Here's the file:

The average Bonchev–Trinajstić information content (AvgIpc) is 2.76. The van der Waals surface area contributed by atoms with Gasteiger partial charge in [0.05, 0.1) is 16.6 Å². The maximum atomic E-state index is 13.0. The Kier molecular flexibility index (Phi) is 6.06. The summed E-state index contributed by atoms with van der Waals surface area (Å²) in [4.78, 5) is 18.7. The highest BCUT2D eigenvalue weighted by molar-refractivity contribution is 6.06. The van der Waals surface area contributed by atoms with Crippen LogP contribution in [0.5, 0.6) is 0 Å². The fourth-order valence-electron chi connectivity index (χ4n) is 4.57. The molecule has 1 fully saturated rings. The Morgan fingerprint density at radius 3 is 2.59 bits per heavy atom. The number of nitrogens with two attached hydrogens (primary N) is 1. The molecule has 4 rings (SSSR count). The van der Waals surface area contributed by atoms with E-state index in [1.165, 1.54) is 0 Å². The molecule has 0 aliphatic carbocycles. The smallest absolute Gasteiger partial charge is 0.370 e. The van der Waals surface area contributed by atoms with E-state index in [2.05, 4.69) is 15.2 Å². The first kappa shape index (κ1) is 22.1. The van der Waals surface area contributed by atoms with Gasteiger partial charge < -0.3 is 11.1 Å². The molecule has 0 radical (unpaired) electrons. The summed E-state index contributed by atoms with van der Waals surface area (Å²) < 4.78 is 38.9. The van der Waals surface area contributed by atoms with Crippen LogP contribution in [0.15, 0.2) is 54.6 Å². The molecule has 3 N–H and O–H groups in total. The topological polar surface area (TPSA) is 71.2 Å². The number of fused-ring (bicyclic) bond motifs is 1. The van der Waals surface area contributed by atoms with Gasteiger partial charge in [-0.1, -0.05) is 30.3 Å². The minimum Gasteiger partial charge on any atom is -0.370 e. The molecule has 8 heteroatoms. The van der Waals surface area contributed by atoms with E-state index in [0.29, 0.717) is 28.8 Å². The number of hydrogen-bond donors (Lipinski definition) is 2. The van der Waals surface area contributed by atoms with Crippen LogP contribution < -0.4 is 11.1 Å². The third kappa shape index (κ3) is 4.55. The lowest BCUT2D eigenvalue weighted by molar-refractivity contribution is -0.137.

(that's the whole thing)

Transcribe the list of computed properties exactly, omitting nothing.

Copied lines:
The average Bonchev–Trinajstić information content (AvgIpc) is 2.76. The van der Waals surface area contributed by atoms with Gasteiger partial charge in [0.05, 0.1) is 16.6 Å². The maximum atomic E-state index is 13.0. The Kier molecular flexibility index (Phi) is 6.06. The summed E-state index contributed by atoms with van der Waals surface area (Å²) in [4.78, 5) is 18.7. The highest BCUT2D eigenvalue weighted by molar-refractivity contribution is 6.06. The van der Waals surface area contributed by atoms with Crippen LogP contribution in [0.5, 0.6) is 0 Å². The fourth-order valence-electron chi connectivity index (χ4n) is 4.57. The molecule has 1 fully saturated rings. The Morgan fingerprint density at radius 3 is 2.59 bits per heavy atom. The number of nitrogens with two attached hydrogens (primary N) is 1. The molecule has 4 rings (SSSR count). The van der Waals surface area contributed by atoms with E-state index in [1.165, 1.54) is 0 Å². The molecule has 0 aliphatic carbocycles. The smallest absolute Gasteiger partial charge is 0.370 e. The van der Waals surface area contributed by atoms with E-state index in [2.05, 4.69) is 15.2 Å². The first kappa shape index (κ1) is 22.1. The van der Waals surface area contributed by atoms with Gasteiger partial charge < -0.3 is 11.1 Å². The molecule has 0 radical (unpaired) electrons. The summed E-state index contributed by atoms with van der Waals surface area (Å²) < 4.78 is 38.9. The van der Waals surface area contributed by atoms with Crippen LogP contribution in [0.15, 0.2) is 54.6 Å². The molecule has 3 N–H and O–H groups in total. The topological polar surface area (TPSA) is 71.2 Å². The number of fused-ring (bicyclic) bond motifs is 1. The van der Waals surface area contributed by atoms with Gasteiger partial charge in [-0.1, -0.05) is 30.3 Å². The minimum Gasteiger partial charge on any atom is -0.370 e. The molecule has 8 heteroatoms. The van der Waals surface area contributed by atoms with E-state index in [0.29, 0.717) is 28.8 Å². The number of hydrogen-bond donors (Lipinski definition) is 2. The van der Waals surface area contributed by atoms with Crippen LogP contribution < -0.4 is 11.1 Å². The third kappa shape index (κ3) is 4.55. The lowest BCUT2D eigenvalue weighted by molar-refractivity contribution is -0.137.